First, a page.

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YA author and historical novelist Kellie Butler

Today we have the lovely Kellie Butler introducing us to her work.

-When and why did you start writing?


I probably started writing when I was a teenager. Instead of keeping a journal (which I could never faithfully do), I wrote stories to vent a lot of emotions or get out ideas that were stuck in my head.  I later started writing for my student newspapers in high school and college. I almost majored in journalism.

-What inspired you to write for teenagers and YA?

My series The Laurelhurst Chronicles started as a way for me to purge some recurring nightmares that I’ve had since childhood. I was going to write them as a series of short stories, but I felt that if I had these nightmares then mostly likely some teens and adults had them too. So I decided to write my novel from the point of view of the teenager in my novel and let her be the star rather than the adults. I let her solve the problems rather than the adults solving it for her. Children and teens are extremely intelligent, capable, and resilient.

-Have you created a special character? Can you introduce this character to us?

My special character is Lydia Cavert. At the beginning of Night and Day, the first volume in The Laurelhurst Chronicles, she’s a fiery, artistic teenager girl that is evacuated from London in the Second World War. She goes to live with her uncle at her fathers’ family country home up in Lancashire, which triggers nightmares she’s had since she was five. Lydia is the witness to a violent crime when she was a little girl. She’s having to navigate being in a new surrounding without her friends, her parents, an uncle she doesn’t like, and mean girls at school.  On top of it, she’s trying to solve whether her uncle and his close friend were involved with the murder she saw as a child. She’s quite timid when the story begins, but as time progresses she blossoms into a  confident, outspoken young woman who stands up for others. She likes to have fun though, and  she’s loads of fun to write.

-Which of your books did you enjoy writing most and why?

Oh, that’s a difficult one to answer. Night and Day was my first novel, so it’ll always have a special place in my heart. I adored writing the relationship between Lydia and Francis, the butler. She doesn’t exactly like him at the onset, but over time they develop a very strong bond. There were times that I cried buckets writing that storyline. It’s probably my favorite one out of the novel.


-For what age group would you recommend your books?

Twelve and above. My books deal with some difficult topics, especially involving abuse and witnessing a violent crime but I try to not be graphic about violence. So many children are witnesses to trauma or experience trauma. As someone who has experienced trauma, I tend to get more into the mental aspect of it, but I try to provide hope and light amongst the darkness. A big question that we all must answer is how do we not become bitter in the face of such dark times, and how do we forgive people that don’t even ask for our forgiveness. Although my novels are set in the 40’s and beyond, they’re timely now. Especially now.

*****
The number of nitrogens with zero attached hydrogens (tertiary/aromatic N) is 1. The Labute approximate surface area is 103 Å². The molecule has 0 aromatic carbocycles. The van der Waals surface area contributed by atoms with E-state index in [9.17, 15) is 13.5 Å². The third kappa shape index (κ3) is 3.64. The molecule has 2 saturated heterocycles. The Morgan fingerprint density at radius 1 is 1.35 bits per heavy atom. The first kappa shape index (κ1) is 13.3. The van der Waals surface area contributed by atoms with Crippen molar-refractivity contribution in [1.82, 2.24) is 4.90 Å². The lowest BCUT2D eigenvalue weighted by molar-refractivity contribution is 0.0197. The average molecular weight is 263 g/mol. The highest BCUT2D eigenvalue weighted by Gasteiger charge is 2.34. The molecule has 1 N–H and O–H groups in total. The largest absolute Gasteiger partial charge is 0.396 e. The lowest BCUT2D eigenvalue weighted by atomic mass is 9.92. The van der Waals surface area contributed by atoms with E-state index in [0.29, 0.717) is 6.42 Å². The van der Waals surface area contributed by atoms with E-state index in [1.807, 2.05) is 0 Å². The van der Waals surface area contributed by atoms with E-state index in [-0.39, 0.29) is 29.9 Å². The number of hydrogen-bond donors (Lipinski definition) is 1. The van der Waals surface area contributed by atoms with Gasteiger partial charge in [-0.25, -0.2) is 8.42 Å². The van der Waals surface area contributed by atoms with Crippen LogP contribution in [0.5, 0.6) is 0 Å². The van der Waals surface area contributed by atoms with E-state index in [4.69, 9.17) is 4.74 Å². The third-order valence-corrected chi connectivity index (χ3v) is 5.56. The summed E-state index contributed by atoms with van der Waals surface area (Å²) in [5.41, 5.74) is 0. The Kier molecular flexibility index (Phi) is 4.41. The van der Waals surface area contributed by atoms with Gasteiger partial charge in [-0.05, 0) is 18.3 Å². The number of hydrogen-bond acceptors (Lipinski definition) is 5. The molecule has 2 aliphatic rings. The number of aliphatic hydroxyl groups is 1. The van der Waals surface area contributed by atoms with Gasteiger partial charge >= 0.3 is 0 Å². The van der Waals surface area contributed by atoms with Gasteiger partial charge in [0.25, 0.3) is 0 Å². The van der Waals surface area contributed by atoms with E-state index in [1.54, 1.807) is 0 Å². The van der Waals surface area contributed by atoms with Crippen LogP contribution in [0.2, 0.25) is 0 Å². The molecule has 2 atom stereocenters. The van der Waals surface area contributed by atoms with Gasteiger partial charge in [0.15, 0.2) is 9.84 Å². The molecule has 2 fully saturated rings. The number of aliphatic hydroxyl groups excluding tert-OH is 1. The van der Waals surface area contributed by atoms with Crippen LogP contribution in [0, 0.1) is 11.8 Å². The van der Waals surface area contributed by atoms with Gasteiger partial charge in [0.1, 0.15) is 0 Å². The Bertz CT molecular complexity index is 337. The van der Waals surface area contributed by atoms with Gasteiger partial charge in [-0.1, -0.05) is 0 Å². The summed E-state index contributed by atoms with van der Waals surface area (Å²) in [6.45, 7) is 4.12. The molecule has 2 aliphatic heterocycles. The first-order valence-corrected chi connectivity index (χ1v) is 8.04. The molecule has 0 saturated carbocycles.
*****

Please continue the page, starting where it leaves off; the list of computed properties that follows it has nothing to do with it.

-A review from a reader that made your day…

I keep a review from a Goodreads reviewer pinned on my Twitter page and I look at any time I’m having a difficult day writing or editing. Reviews encourage authors so please let us know if we’re doing well.  You have no idea how much it keeps us going.

“Intriguing and suspenseful story from a first-time author for me. Lydia lives well with her parents until war breaks out. Then she’s sent to live with her uncle. It’s definitely not what it seems. Plenty of secrets. Outstanding.”

-Is there a particular author that has inspired you on your journey as a writer?

I have a few and it’s hard to choose one. Daphne du Maurier because I started reading her when I was in junior high. I adore her. Rebecca, Jamaica Inn, and My Cousin Rachel are some of my favorite novels and my work certainly is influenced by her. Harper Lee because she dealt with such a difficult topic (racism)  with children and doing it in such beautiful, caring way.  Finally, Emlyn Williams. I discovered had a play to premiere in Blackpool and I’ve been reading him ever since.

-What can we expect from you in 2018?

I’m releasing Before the Flood, the second volume in the Laurelhurst Chronicles later this year. It picks up with Lydia and her brother Edward in 1946 as they study in New York. It’s a romance novel but will still have plenty of suspense and more questions as they try to put the past behind them. Plenty of secrets still. I like to think of it as Friends set in the 1940’s but with a bit of Downton.

Book link to buy:
For a free preview and Amazon link:


Author of I stand corrected, When I grow up... Bienvenidos a gatos anónimos, Pasarse cuatro Pueblos and Sesenta segundos dan para mucho, Patricia Asedegbega Nieto was born to a Spanish mother and a Nigerian father in Madrid. As a child, she relocated with her family to Nigeria and later returned to Spain, where she acquired her BSc and master´s degree. She is currently living near Madrid with her family and her very stubborn cat, Merlin Mojito.

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